In an interview with the Verge, Tartakovsky noted, “One of the things we couldn’t do in the first 52 episodes—it couldn’t be episodic, which hinders your character growth. You can’t have as many ups and downs, because if Cartoon Network aired the episodes out of order, he’s super-dark in one episode, and cheery in another. So that forced us to make him more even-keeled, and we played him as a stoic samurai hero, unaffected by everything he’s going through.” The fifth season indeed shows remarkable growth artistically and thematically, particularly in how Jack’s internal life is given so much focus. But I don’t think Tartakovsky gives himself and his collaborators enough credit. What unifies the series through its experiments in genre, mood, color, and sound is how Jack reckons with his profound loneliness. This is a man whose cultural and interpersonal isolation is never forgotten. It hums beneath the surface of even the most joyful, zany episodes like “VI,” in which Jack works with a formidable warrior woman he finds himself drawn to. This is clear in the very first episode as a young Jack matures into the renowned warrior he’d come to be known as. He vaults between a multitude of cultures and mentors—the serenity of sub-Saharan Africa, the magnificence of ancient Egypt, Tibetan monks, and even Robin Hood. But there’s something about this impermanence that feels haunting, especially since it comes on the heels of Aku’s return, his father’s enslavement, and the obliteration of his family life. In this light, Samurai Jack has an essential truth: Relationships are ephemeral.
I don’t fully believe that Samurai Jack argues this truth is a universal one. But it applies to those of us that pursue our goals with such dogged determination the rest of life often becomes an afterthought. The nature of Jack’s single-minded quest—to travel back to his own time and kill Aku—means he’s always on the move, leaving little time to nurture whatever connections he’s fortunate to have at all. Traveling across the world, saving countless lives from Aku and his minions, has turned him into something of a folk legend. He’s gathered allies along his journey. In some cases, these allies may even be considered friends like the Scotsman (John DiMaggio), a bawdy warrior who has saved Jack from various hijinks (my favorite being when Jack’s memory is wiped by a trio of sirens turning him into a dim-witted, affable ship waiter who comes across like a lost role Keanu Reeves would have played in the early 1990s). Often, Jack seems drawn to people who carry the ghostly echo of his own distinctive emotional state. These are people (and aliens and talking dogs) who travel in search of lost loved ones, aim to reclaim their homelands, or yearn to find a home at all.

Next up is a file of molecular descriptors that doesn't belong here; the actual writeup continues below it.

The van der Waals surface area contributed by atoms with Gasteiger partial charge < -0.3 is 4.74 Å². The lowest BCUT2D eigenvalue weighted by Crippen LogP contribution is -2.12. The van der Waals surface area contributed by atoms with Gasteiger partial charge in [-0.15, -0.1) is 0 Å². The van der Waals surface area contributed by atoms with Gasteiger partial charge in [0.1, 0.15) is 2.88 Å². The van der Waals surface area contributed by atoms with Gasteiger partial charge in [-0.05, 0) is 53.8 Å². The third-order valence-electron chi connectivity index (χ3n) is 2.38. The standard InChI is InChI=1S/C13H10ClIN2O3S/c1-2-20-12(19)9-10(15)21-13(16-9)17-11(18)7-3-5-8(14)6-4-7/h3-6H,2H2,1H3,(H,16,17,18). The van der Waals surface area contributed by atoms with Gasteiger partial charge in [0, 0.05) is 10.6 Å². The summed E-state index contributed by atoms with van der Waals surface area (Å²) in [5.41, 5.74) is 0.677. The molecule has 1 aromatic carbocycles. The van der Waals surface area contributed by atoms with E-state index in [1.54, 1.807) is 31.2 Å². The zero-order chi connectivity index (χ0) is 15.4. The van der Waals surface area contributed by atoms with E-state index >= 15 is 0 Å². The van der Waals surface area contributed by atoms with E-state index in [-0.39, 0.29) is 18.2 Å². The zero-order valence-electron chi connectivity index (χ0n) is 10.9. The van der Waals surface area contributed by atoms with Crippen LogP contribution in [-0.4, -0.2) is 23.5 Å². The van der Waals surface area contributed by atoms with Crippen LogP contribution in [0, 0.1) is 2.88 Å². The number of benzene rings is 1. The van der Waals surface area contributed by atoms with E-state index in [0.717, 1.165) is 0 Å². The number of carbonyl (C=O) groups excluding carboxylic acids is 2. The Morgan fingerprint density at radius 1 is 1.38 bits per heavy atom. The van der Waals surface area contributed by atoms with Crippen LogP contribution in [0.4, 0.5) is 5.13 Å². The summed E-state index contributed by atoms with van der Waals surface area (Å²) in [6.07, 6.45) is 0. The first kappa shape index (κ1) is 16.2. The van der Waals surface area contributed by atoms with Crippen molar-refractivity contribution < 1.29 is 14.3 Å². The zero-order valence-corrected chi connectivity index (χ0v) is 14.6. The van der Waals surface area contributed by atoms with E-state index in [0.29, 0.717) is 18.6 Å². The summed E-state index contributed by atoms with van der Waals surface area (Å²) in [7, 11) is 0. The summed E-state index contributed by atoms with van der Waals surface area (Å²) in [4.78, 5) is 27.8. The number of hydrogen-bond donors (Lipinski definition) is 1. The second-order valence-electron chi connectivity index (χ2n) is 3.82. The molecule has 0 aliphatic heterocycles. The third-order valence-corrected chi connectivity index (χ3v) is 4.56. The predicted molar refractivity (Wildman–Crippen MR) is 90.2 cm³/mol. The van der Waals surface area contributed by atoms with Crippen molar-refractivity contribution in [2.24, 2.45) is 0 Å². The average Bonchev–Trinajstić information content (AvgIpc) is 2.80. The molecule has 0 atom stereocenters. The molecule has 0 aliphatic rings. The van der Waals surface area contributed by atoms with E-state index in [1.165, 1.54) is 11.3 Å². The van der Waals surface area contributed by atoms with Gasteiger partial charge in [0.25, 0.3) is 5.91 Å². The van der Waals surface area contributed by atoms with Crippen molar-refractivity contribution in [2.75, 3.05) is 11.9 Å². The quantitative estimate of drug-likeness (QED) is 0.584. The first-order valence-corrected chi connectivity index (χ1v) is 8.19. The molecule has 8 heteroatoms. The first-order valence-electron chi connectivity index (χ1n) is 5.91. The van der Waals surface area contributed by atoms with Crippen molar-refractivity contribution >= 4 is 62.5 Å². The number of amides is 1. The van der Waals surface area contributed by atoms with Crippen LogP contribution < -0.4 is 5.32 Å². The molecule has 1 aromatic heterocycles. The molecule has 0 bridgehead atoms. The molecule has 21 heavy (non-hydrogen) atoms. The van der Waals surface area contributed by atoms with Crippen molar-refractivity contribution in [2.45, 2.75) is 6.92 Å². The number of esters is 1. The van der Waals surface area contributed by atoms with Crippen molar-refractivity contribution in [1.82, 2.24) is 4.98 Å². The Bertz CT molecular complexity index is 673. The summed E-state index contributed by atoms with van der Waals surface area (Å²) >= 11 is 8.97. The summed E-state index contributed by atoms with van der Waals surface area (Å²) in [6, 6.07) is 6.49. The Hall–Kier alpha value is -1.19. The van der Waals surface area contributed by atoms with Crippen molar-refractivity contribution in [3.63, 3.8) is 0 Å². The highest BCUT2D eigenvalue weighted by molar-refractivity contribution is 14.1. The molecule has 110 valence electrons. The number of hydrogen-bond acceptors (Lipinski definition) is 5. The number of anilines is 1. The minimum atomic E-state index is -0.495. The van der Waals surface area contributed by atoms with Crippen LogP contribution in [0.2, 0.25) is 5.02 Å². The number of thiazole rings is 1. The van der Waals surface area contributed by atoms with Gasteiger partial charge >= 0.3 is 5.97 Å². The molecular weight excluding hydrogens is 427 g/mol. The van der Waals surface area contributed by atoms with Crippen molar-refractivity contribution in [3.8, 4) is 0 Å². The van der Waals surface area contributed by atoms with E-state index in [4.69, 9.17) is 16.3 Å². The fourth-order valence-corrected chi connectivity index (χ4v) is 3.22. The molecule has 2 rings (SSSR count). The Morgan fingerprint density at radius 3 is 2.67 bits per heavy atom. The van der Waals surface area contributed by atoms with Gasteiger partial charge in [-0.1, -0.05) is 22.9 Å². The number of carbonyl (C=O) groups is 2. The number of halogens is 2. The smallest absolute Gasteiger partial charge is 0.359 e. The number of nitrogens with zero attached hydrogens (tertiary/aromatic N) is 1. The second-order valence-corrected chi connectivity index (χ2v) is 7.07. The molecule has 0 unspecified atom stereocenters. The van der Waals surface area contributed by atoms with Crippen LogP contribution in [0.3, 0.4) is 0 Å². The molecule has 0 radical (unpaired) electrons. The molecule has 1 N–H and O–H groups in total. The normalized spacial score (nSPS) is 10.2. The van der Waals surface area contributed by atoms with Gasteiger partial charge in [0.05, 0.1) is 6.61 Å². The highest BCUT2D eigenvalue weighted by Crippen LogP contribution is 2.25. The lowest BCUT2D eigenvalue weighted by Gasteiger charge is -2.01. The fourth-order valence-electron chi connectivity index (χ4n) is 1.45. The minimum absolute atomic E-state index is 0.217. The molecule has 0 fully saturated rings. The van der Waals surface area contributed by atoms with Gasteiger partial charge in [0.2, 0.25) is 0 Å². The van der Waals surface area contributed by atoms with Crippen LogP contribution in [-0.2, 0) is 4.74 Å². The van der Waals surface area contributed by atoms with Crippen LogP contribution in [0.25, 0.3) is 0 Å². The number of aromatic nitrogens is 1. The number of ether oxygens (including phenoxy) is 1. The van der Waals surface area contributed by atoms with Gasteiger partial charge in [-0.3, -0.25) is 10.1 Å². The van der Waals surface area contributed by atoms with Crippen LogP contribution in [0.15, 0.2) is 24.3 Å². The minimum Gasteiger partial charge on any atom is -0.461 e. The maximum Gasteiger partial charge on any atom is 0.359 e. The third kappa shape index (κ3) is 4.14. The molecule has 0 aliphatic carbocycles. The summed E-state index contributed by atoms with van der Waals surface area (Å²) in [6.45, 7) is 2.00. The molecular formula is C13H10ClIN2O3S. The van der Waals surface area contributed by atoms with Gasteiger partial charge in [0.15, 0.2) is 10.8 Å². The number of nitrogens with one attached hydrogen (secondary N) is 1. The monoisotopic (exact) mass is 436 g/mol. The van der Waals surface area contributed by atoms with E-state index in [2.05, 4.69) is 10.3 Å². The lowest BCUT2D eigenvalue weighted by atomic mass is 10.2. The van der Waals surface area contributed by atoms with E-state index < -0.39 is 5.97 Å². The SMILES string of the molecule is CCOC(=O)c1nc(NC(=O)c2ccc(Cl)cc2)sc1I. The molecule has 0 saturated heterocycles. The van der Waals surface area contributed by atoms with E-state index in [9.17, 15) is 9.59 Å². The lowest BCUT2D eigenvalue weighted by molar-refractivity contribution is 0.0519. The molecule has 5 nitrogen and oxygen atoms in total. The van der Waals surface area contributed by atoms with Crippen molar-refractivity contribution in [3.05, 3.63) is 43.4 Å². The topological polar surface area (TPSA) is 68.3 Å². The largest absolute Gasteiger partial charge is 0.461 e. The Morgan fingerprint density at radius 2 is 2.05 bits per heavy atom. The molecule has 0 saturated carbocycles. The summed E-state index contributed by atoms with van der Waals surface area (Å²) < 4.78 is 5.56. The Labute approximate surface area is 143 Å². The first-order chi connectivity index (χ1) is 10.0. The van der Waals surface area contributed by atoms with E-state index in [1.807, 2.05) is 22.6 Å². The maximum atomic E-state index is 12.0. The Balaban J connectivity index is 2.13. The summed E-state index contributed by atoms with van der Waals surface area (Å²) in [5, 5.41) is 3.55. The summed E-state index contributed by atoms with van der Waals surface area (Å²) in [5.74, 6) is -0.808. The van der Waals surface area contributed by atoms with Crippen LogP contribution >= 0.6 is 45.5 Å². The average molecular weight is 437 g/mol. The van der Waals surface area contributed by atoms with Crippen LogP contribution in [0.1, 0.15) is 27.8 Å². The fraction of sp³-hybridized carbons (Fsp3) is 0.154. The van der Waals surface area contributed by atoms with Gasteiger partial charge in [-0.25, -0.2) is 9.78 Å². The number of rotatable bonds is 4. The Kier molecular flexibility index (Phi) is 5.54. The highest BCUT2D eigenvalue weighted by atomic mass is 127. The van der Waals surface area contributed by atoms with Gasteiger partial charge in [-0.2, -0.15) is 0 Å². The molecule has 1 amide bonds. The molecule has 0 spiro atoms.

It’s hard to choose a single episode that best represents the distinctive undercurrent of loneliness stretching through the series from start to finish. It can be seen in the season three haunted house episode, in which Jack travels to a spirit realm to fight a dragon-esque demonic force. The climactic fight, seen in the video above, is depicted in sketchy black and white. Noises register as if heard underwater at a distance—they’re muted and uncanny. There’s something isolating, even horrifying about the monochromatic spirit realm. The image of Jack tied down in a void of endless white, coupled with the lack of background music throughout the entire episode, makes this one of the show’s most harrowing evocations of how Jack feels, stuck in a future he doesn’t fully understand. Jack beats the demon, freeing the Japanese family that had been trapped by him. For Jack, the family’s reunion is another reminder of what he’s lost along his journey to destroy Aku. His loneliness is intrinsically tethered to his displacement. Perhaps this is why season two’s “XIX” is one of my favorite episodes.
Directed by Tartakovsky and Rob Renzetti, “XIX” begins with a rhythm familiar to anyone who has watched the series. An inventive fight scene, impossible odds, murderous robots, and a village of people forever thankful for Jack’s generosity. What pushes “XIX” into the upper echelon of Samurai Jack episodes comes afterward. Jack travels through distant lands—snowy tundras, mountain ranges, desert vistas, quiet riversides—as the only living creature in the frame. He’s humbled by the grand solemnity of nature. His presence is often minuscule in these landscapes. The sound design is minimal—the whistle of sharp winds, the gentle churn of a river, the clatter of Jack’s geta against the ground—and works to create a representation of Jack’s place in the world metaphorically. He’s a man without home or culture or belonging. Soon, Jack finds himself near a serene river surrounded by lush foliage. His peaceful smile contorts into shock as he recognizes the decaying monuments obscured by the overgrowth. He gasps when he realizes where he is. He’s home. Or at least, what is left of the grand kingdom he called home that flourished hundreds of years ago. All that’s left are ruins. Jack himself is a relic, a ruin, an antiquated figure from a time so long ago, no one else remembers it. This scene is a gut punch for how succinctly it communicates one of the loneliest experiences: when places that once were home have become foreign. In its original run, episodes like this often sat next to more humorous and adventurous chapters, so the series never became wholly depressing. But in season five, partially thanks to the show’s move to Adult Swim, Jack’s loneliness reaches the pitch of madness.